Anthony Bourdain Gets Posthumous Emmy Nom For ‘Parts Unknown’

Anthony Bourdain

Anthony Bourdain, who committed suicide in June while on location shooting the 11th season of his CNN series Parts Unknown, was nominated for an Emmy for writing the show, which collected seven nominations overall.

Along with the host’s posthumous nod, the show also got nominations for Outstanding Informational Series or Special, as well as in categories for cinematography, editing, sound editing, sound mixing, and short-form non-fiction for segments produced for

Parts Unknown won Emmys for Outstanding Informational Series from 2013 to 2016, receiving a nomination in the category in 2017 as well. Bourdain has also been nominated in past years for co-hosting The Chew, the now-defunct ABC show, as well as for writing for Parts Unknown and its Travel Channel predecessor, No Reservations.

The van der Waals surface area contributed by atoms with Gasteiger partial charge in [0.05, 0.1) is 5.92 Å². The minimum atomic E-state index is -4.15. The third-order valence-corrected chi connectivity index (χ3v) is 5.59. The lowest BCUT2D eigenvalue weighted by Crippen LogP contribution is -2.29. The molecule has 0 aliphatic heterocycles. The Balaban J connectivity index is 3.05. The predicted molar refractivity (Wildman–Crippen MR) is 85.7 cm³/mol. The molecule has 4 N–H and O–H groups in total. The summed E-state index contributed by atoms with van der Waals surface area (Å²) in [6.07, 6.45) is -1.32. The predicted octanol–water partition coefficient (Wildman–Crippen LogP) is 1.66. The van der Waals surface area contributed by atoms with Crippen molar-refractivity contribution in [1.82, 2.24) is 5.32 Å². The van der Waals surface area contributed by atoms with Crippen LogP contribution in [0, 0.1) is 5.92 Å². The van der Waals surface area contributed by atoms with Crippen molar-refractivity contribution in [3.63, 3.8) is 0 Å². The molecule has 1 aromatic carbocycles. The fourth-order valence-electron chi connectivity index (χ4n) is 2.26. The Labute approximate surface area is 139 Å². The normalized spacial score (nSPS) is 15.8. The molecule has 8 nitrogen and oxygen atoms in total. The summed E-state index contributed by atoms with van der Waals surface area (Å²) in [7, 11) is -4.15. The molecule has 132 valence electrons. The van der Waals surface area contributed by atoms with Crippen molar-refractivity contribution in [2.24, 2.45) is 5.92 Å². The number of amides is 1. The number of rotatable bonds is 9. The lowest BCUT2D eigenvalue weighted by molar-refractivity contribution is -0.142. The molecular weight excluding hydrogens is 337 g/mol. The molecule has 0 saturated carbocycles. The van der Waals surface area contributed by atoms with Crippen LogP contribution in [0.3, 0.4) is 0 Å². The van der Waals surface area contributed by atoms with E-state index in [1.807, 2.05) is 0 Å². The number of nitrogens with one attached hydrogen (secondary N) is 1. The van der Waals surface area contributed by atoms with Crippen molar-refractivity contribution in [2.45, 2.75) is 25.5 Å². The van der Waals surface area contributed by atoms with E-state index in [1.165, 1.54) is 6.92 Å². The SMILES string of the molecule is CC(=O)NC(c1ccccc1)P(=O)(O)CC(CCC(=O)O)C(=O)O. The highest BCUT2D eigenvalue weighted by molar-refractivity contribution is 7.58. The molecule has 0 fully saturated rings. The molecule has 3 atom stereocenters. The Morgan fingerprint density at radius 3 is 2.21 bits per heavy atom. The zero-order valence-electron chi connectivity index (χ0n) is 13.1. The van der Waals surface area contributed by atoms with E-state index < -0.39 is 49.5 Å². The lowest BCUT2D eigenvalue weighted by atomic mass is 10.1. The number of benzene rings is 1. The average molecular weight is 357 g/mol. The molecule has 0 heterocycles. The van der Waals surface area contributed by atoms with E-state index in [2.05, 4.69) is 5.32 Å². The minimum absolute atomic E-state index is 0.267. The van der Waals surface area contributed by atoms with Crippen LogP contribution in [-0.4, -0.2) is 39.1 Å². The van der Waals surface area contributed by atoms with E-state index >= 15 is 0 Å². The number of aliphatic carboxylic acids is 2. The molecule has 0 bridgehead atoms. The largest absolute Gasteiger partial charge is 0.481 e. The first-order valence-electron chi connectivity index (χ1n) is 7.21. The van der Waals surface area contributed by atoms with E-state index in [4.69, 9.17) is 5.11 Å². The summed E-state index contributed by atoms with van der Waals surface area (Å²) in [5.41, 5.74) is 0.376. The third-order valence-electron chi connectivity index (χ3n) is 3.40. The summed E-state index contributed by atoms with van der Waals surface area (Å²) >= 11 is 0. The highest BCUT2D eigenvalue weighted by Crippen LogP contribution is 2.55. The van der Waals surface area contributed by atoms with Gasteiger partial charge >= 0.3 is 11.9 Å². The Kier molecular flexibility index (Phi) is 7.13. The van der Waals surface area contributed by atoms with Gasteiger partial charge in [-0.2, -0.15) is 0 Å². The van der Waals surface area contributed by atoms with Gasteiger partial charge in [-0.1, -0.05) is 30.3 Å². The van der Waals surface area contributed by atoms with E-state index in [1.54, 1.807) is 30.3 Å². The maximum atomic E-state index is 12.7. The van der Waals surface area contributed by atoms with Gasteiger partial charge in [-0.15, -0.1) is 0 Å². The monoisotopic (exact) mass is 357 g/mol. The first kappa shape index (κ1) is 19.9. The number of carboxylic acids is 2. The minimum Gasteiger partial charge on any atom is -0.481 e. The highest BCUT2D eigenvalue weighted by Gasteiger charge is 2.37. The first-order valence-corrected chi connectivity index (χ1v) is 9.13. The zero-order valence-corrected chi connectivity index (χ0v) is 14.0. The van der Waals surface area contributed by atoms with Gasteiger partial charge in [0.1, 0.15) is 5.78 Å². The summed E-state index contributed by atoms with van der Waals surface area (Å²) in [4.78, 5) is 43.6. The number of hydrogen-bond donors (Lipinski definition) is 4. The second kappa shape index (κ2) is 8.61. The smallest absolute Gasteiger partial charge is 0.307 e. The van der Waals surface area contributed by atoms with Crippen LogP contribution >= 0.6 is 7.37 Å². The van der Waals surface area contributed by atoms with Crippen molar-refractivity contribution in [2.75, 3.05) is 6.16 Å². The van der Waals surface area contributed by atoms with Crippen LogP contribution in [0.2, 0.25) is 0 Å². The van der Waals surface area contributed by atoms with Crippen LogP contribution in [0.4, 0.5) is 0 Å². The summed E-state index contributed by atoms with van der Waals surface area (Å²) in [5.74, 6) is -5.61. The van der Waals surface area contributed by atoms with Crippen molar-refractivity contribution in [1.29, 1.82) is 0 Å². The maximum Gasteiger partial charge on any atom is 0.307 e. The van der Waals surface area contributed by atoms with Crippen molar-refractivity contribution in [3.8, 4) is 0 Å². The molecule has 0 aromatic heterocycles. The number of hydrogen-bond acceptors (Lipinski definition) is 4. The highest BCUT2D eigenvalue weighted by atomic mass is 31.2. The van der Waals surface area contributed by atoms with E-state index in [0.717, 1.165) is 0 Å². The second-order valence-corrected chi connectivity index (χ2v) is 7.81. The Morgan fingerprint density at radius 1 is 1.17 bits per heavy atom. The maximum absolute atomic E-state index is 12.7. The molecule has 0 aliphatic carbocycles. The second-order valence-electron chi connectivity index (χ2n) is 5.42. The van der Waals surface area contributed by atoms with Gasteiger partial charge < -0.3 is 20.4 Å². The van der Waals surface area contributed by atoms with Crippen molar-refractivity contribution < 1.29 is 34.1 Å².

Bourdain was reportedly found dead in his hotel room in Strasbourg France, by close friend/French chef Eric Ripert, when he and the production crew were about to start another day’s work. He was 61. His name immediately became a trending topic on social media and the news prompted an outpouring of grief from fans, including many notable names in the food and entertainment worlds. In New York City, the now-shuttered Park Avenue South restaurant Les Halles, where Bourdain worked as a chef a generation ago, became an impromptu memorial with flowers and notes left on the sidewalk by fans.

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